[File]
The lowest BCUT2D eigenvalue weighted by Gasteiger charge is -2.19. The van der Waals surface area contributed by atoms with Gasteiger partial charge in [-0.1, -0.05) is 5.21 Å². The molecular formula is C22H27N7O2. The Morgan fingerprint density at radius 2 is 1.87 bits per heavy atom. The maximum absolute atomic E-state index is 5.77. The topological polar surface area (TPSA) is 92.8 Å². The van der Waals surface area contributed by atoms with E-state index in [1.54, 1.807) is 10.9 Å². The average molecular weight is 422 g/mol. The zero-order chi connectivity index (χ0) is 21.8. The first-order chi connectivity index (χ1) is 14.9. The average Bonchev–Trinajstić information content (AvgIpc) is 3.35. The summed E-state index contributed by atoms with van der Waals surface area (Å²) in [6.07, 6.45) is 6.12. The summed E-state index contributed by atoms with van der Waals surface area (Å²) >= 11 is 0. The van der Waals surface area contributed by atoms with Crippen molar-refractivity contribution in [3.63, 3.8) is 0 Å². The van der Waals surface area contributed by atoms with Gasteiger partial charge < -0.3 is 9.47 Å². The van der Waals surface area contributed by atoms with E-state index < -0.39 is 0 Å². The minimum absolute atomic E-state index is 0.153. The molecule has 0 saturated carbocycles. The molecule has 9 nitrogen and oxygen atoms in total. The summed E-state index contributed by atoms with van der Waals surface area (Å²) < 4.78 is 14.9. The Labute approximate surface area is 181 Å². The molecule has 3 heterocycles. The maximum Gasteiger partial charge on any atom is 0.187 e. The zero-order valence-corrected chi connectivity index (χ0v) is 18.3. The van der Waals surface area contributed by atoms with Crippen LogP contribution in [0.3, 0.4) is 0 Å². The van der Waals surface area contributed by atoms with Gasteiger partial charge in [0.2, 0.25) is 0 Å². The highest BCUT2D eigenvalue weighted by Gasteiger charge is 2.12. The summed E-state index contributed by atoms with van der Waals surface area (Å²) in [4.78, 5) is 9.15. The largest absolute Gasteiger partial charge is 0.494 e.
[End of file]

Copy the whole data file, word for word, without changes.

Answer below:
The lowest BCUT2D eigenvalue weighted by Gasteiger charge is -2.19. The van der Waals surface area contributed by atoms with Gasteiger partial charge in [-0.1, -0.05) is 5.21 Å². The molecular formula is C22H27N7O2. The Morgan fingerprint density at radius 2 is 1.87 bits per heavy atom. The maximum absolute atomic E-state index is 5.77. The topological polar surface area (TPSA) is 92.8 Å². The van der Waals surface area contributed by atoms with E-state index in [1.54, 1.807) is 10.9 Å². The average molecular weight is 422 g/mol. The zero-order chi connectivity index (χ0) is 21.8. The first-order chi connectivity index (χ1) is 14.9. The average Bonchev–Trinajstić information content (AvgIpc) is 3.35. The summed E-state index contributed by atoms with van der Waals surface area (Å²) in [6.07, 6.45) is 6.12. The summed E-state index contributed by atoms with van der Waals surface area (Å²) >= 11 is 0. The van der Waals surface area contributed by atoms with Crippen molar-refractivity contribution in [3.63, 3.8) is 0 Å². The van der Waals surface area contributed by atoms with Gasteiger partial charge < -0.3 is 9.47 Å². The van der Waals surface area contributed by atoms with E-state index < -0.39 is 0 Å². The minimum absolute atomic E-state index is 0.153. The molecule has 0 saturated carbocycles. The molecule has 9 nitrogen and oxygen atoms in total. The summed E-state index contributed by atoms with van der Waals surface area (Å²) < 4.78 is 14.9. The Labute approximate surface area is 181 Å². The molecule has 3 heterocycles. The maximum Gasteiger partial charge on any atom is 0.187 e. The zero-order valence-corrected chi connectivity index (χ0v) is 18.3. The van der Waals surface area contributed by atoms with Crippen LogP contribution in [0.3, 0.4) is 0 Å². The van der Waals surface area contributed by atoms with Gasteiger partial charge in [0.2, 0.25) is 0 Å². The highest BCUT2D eigenvalue weighted by Gasteiger charge is 2.12. The summed E-state index contributed by atoms with van der Waals surface area (Å²) in [4.78, 5) is 9.15. The largest absolute Gasteiger partial charge is 0.494 e.